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Suwa T. Hinoda Y. Makiguchi Y. Takahashi T. Itoh F. Adachi M. Hareyama M. Imai K.
First Department of Internal Medicine, Sapporo Medical University, Japan.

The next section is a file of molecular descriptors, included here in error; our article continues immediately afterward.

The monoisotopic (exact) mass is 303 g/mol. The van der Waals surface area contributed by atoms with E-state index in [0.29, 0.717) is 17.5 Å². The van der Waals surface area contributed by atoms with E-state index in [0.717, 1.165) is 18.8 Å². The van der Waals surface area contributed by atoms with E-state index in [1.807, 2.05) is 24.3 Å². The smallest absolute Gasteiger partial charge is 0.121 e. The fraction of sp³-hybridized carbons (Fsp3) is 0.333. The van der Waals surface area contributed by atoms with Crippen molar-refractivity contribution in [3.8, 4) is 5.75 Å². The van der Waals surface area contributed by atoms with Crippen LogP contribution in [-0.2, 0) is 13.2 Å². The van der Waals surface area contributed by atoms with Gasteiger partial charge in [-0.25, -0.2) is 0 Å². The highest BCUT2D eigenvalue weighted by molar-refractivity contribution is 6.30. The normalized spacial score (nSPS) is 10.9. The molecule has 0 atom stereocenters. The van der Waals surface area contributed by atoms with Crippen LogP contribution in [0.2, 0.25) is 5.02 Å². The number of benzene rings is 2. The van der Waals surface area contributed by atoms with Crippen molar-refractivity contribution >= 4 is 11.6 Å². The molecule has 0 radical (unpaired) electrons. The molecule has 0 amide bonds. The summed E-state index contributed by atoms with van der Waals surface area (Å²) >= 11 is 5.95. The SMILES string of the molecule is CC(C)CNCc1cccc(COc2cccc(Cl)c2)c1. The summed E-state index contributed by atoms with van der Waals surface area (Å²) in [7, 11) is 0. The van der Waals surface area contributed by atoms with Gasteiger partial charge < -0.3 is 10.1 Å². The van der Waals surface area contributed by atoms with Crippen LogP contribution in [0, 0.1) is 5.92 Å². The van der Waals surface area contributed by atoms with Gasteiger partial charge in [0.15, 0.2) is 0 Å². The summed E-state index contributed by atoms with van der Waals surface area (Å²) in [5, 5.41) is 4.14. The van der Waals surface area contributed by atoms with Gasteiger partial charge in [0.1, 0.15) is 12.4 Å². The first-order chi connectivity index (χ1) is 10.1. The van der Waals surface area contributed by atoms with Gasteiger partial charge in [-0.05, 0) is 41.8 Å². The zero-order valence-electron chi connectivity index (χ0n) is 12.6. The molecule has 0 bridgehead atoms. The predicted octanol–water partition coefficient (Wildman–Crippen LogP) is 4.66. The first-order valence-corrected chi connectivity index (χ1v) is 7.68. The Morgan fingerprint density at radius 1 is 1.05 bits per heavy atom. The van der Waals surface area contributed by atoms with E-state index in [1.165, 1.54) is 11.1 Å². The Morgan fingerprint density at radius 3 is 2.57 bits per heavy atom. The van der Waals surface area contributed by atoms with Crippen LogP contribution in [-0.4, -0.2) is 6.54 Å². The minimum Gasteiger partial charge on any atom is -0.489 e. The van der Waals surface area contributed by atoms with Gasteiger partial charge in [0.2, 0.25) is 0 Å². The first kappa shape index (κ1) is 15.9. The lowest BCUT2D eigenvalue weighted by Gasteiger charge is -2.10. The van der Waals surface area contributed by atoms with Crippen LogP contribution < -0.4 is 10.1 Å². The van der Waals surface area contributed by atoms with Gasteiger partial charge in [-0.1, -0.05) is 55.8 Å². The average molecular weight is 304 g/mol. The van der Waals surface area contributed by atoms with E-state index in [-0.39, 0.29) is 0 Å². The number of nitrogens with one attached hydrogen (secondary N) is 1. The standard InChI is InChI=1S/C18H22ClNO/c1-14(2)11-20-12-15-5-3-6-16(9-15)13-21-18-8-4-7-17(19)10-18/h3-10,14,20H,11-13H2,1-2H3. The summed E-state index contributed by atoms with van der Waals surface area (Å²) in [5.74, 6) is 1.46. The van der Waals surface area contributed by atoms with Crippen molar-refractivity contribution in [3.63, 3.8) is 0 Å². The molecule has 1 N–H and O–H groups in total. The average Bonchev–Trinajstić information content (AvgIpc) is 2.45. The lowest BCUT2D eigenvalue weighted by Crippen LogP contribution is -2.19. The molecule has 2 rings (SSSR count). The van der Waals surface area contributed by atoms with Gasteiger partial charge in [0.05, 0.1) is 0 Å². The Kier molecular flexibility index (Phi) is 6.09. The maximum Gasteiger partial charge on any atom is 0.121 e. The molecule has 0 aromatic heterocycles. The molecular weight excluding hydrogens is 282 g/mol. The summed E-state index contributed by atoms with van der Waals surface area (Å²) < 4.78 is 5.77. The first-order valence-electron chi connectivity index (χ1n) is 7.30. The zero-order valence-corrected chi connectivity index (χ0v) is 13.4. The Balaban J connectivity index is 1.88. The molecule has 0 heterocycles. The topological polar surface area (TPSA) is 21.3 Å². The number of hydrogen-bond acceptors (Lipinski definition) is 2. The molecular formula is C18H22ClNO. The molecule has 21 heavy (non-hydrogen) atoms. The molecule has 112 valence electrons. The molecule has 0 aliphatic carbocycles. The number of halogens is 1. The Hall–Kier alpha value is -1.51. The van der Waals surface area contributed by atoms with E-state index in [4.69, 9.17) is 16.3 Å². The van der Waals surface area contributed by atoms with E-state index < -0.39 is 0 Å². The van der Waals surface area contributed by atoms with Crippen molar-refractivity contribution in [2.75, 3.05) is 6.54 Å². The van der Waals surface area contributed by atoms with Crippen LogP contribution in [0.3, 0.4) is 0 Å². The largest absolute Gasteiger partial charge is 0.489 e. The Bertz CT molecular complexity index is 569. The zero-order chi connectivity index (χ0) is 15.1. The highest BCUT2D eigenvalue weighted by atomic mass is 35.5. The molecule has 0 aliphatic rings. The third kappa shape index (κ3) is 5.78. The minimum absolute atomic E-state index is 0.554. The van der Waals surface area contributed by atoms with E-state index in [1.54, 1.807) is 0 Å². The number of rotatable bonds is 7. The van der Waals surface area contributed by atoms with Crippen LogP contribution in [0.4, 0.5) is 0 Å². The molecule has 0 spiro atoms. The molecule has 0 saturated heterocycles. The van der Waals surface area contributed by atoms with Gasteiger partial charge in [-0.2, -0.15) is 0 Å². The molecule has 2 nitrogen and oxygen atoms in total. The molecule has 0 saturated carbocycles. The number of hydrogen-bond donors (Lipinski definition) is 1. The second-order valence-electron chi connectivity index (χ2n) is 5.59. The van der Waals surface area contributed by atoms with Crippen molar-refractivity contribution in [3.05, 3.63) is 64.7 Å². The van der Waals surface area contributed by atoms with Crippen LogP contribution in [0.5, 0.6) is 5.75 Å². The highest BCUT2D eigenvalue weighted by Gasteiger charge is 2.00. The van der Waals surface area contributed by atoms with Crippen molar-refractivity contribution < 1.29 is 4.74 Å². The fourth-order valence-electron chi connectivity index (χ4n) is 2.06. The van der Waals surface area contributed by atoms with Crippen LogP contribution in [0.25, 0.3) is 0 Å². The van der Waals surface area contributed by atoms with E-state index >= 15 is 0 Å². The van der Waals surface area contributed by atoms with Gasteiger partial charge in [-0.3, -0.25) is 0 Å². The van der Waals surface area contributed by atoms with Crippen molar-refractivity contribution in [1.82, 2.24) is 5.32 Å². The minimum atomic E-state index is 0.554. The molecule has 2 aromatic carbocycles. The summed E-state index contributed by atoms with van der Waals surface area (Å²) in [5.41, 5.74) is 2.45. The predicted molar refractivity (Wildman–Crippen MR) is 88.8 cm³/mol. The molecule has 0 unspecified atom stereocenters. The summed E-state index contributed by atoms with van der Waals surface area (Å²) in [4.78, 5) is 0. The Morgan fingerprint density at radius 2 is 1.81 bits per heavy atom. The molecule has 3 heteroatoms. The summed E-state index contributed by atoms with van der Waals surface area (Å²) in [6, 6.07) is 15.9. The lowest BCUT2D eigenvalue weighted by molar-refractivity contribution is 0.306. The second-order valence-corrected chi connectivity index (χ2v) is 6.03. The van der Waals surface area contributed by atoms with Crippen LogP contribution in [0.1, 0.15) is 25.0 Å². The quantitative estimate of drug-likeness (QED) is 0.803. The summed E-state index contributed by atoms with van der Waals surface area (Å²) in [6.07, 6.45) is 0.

MUC1 mucin is an anti-adhesion molecule expressed in a wide variety of tumors. To examine whether MUC1 mucin is involved in tumor invasion, we have prepared MUC1 transfectants using the human gastric cancer cell line MKN74 and performed an in vivo tumor assay by transplanting these into nude mice. Tumor weight at 71 days after s.c. injection of transfectants was measured, showing that the in vivo growth of MUC1 transfectants was increased compared to that of mock transfectants. Furthermore, MUC1-transfectant tumors invaded into the muscle layer, whereas mock-transfectant tumors did not. In vitro invasion, adhesion to extracellular matrix components and phagokinetic track motility were then evaluated to analyze the mechanisms for the in vivo invasiveness of the transfectants. MUC1 transfectants exhibited an increased in vitro invasiveness, decreased binding to laminin, fibronectin, type I collogen and type IV collagen and increased motility. These effects of MUC1 mucin over-expression in MKN74 cells were abolished by the treatment of transfectants with an inhibitor of O-glycan biosynthesis, benzyl-alpha-GalNAc. Our data suggest that MUC1 mucin could be related to the increased invasive ability of MKN74 cells, whereas O-glycan might play an essential role.